Autumn Roads: Six Fall Drives That End at Cozy Getaways PDF Print E-mail
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Written by By Tom Uhlenbrock   
Monday, 01 October 2012 13:17
Jefferson City, Mo. — Scott Deffenbaugh predicts fall will arrive early this year in the Missouri Ozarks. And he has one of the best seats in the house for monitoring autumn colors.

Deffenbaugh and his wife, Jodi, own Round Spring Retreat, a single guesthouse located about 400 feet from their home on a ridge top near Eminence. The view from the rental cottage looks down on the Current River, with the wooded hills of the Mark Twain National Forest as a backdrop.

“It’s already changing down here,” Deffenbaugh said the first week in September. “The sumac came out early, bright red and orange, and we’re starting to see the browns, reds and yellows of the oaks and hickories.”

Round Spring Retreat is one of the unique lodging experiences found at the end of six fall drives in Missouri, kind of like pots of gold at the end of the autumn rainbow. The cabins and cottages all have one thing in common – a quiet place to enjoy the season by day and count the stars and satellites by night.

As RoundSpringRetreat.com puts it: “We have no campground, no canoe rental, no traffic, no noise – only the sounds of nature.”

Steven Spaner owns another one of our "Secluded Six" along with his wife, Judy Jones. He said their Heaven On Earth Bed and Breakfast, near Marthasville, attracts “couples who want to escape – escape the kids, escape the job.

“On my website, I put ‘research has shown that getting away from electronic intrusions prolongs your life’,” Spaner says.

Although Missouri’s forests wilted under the long, hot summer, Spaner said the rain that finally came may brighten up autumn. “If there’s some moisture in the soil when they start turning, that’s what determines the brilliant colors,” he said.

If you miss the fall color show, no problem. Most of these destinations have fireplaces that make for a nice winter visit. Book early if you want a very special place for Valentine’s Day.

Round Spring Retreat: Wild Horses and a View

Route 19 borders the national forest as it rolls south from Interstate 44 through Steelville. The two-lane road snakes its way out of Salem toward Eminence, twisting and turning along the way. Eleven miles north of Eminence, head left at the sign pointing out conservationist Leo Drey’s virgin pine forest. A half-mile drive through the woods ends at Round Spring Retreat.

The cabin has two bedrooms, a futon in the living room, a shower in the bathroom and a fully equipped kitchen. A screened porch out back opens to a gas grill and a fire ring. While the cabin is modest, the view through a notch cut in the tree line is fabulous.

“It’s even better in winter,” said Deffenbaugh, the owner. “When the leaves are off the trees, you get a 360-degree view.”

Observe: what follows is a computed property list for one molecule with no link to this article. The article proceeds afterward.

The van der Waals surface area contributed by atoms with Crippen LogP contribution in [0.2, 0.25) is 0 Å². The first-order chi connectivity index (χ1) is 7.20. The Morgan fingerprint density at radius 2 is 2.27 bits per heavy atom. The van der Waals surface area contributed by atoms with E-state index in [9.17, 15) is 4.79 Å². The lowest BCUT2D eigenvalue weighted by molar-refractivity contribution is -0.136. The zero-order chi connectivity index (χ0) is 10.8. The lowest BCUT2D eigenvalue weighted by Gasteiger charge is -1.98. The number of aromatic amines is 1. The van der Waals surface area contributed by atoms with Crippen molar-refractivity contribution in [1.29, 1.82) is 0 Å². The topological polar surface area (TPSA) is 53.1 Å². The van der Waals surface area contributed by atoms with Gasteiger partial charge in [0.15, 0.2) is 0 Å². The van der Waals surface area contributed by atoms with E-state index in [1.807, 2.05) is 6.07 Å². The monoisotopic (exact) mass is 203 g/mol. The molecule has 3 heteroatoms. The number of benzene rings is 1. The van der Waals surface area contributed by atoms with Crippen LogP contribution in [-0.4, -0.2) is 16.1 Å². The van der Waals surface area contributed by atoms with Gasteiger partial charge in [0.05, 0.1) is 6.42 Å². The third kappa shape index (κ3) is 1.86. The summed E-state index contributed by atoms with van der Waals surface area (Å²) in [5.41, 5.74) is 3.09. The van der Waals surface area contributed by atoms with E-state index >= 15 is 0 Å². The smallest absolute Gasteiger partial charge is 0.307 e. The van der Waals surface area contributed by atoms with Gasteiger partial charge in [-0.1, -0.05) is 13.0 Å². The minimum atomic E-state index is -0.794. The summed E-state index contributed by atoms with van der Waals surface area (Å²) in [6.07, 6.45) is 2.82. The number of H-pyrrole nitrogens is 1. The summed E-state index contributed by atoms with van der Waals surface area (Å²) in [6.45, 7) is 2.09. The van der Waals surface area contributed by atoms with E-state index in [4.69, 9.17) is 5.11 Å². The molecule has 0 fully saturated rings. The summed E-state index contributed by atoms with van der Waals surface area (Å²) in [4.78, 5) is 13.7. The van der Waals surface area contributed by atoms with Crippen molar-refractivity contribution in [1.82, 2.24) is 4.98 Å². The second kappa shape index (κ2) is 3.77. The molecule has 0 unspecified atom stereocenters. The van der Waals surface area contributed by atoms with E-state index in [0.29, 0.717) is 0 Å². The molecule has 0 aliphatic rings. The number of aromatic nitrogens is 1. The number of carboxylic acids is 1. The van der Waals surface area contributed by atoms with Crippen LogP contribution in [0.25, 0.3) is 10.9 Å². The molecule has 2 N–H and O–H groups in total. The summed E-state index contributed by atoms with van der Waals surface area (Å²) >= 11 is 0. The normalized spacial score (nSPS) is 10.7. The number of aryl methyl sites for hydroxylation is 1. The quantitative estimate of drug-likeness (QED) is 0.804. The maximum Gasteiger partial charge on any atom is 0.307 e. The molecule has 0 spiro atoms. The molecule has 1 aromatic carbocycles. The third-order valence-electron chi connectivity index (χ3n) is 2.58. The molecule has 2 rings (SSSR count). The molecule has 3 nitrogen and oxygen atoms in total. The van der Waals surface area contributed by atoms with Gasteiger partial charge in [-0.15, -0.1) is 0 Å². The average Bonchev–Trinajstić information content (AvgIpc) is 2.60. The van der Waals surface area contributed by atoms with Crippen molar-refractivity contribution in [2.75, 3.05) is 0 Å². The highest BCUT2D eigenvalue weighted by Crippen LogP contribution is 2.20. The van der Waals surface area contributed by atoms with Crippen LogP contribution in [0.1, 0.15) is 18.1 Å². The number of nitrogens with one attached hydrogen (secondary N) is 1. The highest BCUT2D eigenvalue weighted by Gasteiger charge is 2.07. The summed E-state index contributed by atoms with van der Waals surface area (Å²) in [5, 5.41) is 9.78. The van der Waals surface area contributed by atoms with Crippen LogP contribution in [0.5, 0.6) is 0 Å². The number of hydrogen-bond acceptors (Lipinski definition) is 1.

The cabin is a perfect base camp to explore the wonders of the Ozarks, with caves, springs, mills, waterfalls and one of the best floating stretches of the Current River a short drive away.

A grassy area separates the cabin from the owner’s house, and has become a grazing spot for the wild horses that live along the Current River Valley.

“They were here several times in August,” Deffenbaugh said. “They’ll come right up to the cabin porch, nine of them last time.”

Rates are $120 on weekdays and $140 on weekends in October, and drop to $80 and $100 November through March. Call 573-858-9225 or visit RoundSpringRetreat.com.

Heaven on Earth: A Cowboy’s Cabin

Route 94, west from Interstate 64, follows the Missouri River bluffs from Defiance to Augusta to Dutzow, a ridge runner of a ride through wine country with glimpses of the river valley below. Heaven on Earth Bed and Breakfast is northwest of Dutzow, off Route D.

“There are 12 wineries near us,” said Steven Spaner, the co-owner. “Also, we offer a free shuttle service to and from the Katy Trail.”

The B-and-B has two cabins – the Cowboy Cabin and the Ranch House Cabin. Both have two-person jetted tubs, queen-size beds, private bathrooms with showers and wood-burning fireplaces. One has rockers on the front porch, the other has a swing.

“We’re getting more out-of-state people taking vacations to visit the wine country,” Spaner said. “Last week, we had a couple from LA who were visiting parents in St. Louis. They left their kids with the parents and came out here to get away from everything.”

Rates are $165 a night during the week and $195 on weekends. There is a $40 discount for two-night stays. Call 636-433-2511 or visit HeavenOnEarth.ws.

Fair Winds Cabins: A Dream of a Stay

Jude’s Dream is a cabin named for Judy Bell, owner of Fair Winds Cabins, which has five romantic hideaways spread out on 120 acres off Route 49 east of Cherryville.

Jude’s Dream, Hunter’s Run and Birdsong  each have one bedroom; Wildflower and Meadow each have two. All have jetted tubs, gas fireplaces, porches and they are lovingly decorated.

While the drive on Route 19 south to 49 is nice, the real treat is roaming the woods and meadows once you get there. A sun-dappled lane that connects the cabins serves as a walking trail and leads to Dry Creek, a clear, spring-fed, rock-bottomed stream with a shaded picnic spot on the gravel bar.